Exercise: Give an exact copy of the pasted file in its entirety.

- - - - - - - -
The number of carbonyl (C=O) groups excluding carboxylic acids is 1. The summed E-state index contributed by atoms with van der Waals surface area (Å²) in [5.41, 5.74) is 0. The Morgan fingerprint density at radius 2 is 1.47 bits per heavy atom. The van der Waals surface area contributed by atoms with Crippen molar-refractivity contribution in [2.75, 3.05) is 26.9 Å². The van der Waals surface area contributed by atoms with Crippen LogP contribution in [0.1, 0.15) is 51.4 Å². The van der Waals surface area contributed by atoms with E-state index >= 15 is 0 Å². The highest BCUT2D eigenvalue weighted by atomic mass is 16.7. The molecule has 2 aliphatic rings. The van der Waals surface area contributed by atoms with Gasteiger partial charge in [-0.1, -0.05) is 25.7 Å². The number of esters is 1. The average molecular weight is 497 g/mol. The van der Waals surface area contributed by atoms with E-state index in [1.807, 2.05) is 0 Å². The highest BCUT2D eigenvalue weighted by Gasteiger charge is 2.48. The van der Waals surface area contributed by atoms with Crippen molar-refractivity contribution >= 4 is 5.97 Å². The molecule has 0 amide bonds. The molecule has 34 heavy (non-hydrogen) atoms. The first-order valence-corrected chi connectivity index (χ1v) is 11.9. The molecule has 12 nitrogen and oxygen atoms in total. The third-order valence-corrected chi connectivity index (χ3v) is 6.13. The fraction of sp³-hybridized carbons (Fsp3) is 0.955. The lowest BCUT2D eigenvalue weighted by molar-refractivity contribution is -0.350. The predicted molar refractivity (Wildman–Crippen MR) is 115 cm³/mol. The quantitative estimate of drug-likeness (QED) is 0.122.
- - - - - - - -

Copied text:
The number of carbonyl (C=O) groups excluding carboxylic acids is 1. The summed E-state index contributed by atoms with van der Waals surface area (Å²) in [5.41, 5.74) is 0. The Morgan fingerprint density at radius 2 is 1.47 bits per heavy atom. The van der Waals surface area contributed by atoms with Crippen molar-refractivity contribution in [2.75, 3.05) is 26.9 Å². The van der Waals surface area contributed by atoms with Crippen LogP contribution in [0.1, 0.15) is 51.4 Å². The van der Waals surface area contributed by atoms with E-state index >= 15 is 0 Å². The highest BCUT2D eigenvalue weighted by atomic mass is 16.7. The molecule has 2 aliphatic rings. The van der Waals surface area contributed by atoms with Gasteiger partial charge in [-0.1, -0.05) is 25.7 Å². The number of esters is 1. The average molecular weight is 497 g/mol. The van der Waals surface area contributed by atoms with E-state index in [1.807, 2.05) is 0 Å². The highest BCUT2D eigenvalue weighted by Gasteiger charge is 2.48. The van der Waals surface area contributed by atoms with Crippen molar-refractivity contribution >= 4 is 5.97 Å². The molecule has 0 amide bonds. The molecule has 34 heavy (non-hydrogen) atoms. The first-order valence-corrected chi connectivity index (χ1v) is 11.9. The molecule has 12 nitrogen and oxygen atoms in total. The third-order valence-corrected chi connectivity index (χ3v) is 6.13. The fraction of sp³-hybridized carbons (Fsp3) is 0.955. The lowest BCUT2D eigenvalue weighted by molar-refractivity contribution is -0.350. The predicted molar refractivity (Wildman–Crippen MR) is 115 cm³/mol. The quantitative estimate of drug-likeness (QED) is 0.122.